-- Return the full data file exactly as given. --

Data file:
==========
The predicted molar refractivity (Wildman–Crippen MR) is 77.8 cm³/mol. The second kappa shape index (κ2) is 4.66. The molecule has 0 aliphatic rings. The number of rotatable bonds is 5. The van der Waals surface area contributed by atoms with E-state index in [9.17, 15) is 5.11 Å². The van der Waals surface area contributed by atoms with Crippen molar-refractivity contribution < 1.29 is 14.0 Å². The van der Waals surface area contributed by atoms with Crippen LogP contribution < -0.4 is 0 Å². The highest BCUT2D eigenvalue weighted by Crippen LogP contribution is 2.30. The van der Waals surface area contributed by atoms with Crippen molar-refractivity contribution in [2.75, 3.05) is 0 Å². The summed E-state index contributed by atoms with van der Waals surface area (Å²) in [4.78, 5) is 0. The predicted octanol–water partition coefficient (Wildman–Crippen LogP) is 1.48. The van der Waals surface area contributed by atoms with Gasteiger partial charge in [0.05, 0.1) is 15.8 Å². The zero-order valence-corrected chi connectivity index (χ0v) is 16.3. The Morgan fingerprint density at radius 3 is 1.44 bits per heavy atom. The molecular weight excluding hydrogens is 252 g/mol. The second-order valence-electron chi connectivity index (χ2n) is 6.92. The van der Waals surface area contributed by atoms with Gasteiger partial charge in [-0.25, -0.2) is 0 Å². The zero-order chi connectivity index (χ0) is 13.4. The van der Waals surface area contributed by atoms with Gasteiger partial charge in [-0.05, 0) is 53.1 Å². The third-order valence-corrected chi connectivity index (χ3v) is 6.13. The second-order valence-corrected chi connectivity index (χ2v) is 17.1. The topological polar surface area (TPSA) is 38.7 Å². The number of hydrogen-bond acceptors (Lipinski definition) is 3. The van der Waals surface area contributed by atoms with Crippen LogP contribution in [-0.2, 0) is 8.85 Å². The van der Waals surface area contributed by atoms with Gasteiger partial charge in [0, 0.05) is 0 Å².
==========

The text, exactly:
The predicted molar refractivity (Wildman–Crippen MR) is 77.8 cm³/mol. The second kappa shape index (κ2) is 4.66. The molecule has 0 aliphatic rings. The number of rotatable bonds is 5. The van der Waals surface area contributed by atoms with E-state index in [9.17, 15) is 5.11 Å². The van der Waals surface area contributed by atoms with Crippen molar-refractivity contribution < 1.29 is 14.0 Å². The van der Waals surface area contributed by atoms with Crippen LogP contribution < -0.4 is 0 Å². The highest BCUT2D eigenvalue weighted by Crippen LogP contribution is 2.30. The van der Waals surface area contributed by atoms with Crippen molar-refractivity contribution in [2.75, 3.05) is 0 Å². The summed E-state index contributed by atoms with van der Waals surface area (Å²) in [4.78, 5) is 0. The predicted octanol–water partition coefficient (Wildman–Crippen LogP) is 1.48. The van der Waals surface area contributed by atoms with Gasteiger partial charge in [0.05, 0.1) is 15.8 Å². The zero-order valence-corrected chi connectivity index (χ0v) is 16.3. The Morgan fingerprint density at radius 3 is 1.44 bits per heavy atom. The molecular weight excluding hydrogens is 252 g/mol. The second-order valence-electron chi connectivity index (χ2n) is 6.92. The van der Waals surface area contributed by atoms with Gasteiger partial charge in [-0.25, -0.2) is 0 Å². The zero-order chi connectivity index (χ0) is 13.4. The van der Waals surface area contributed by atoms with Gasteiger partial charge in [-0.05, 0) is 53.1 Å². The third-order valence-corrected chi connectivity index (χ3v) is 6.13. The second-order valence-corrected chi connectivity index (χ2v) is 17.1. The topological polar surface area (TPSA) is 38.7 Å². The number of hydrogen-bond acceptors (Lipinski definition) is 3. The van der Waals surface area contributed by atoms with Crippen LogP contribution in [-0.2, 0) is 8.85 Å². The van der Waals surface area contributed by atoms with Gasteiger partial charge in [0, 0.05) is 0 Å².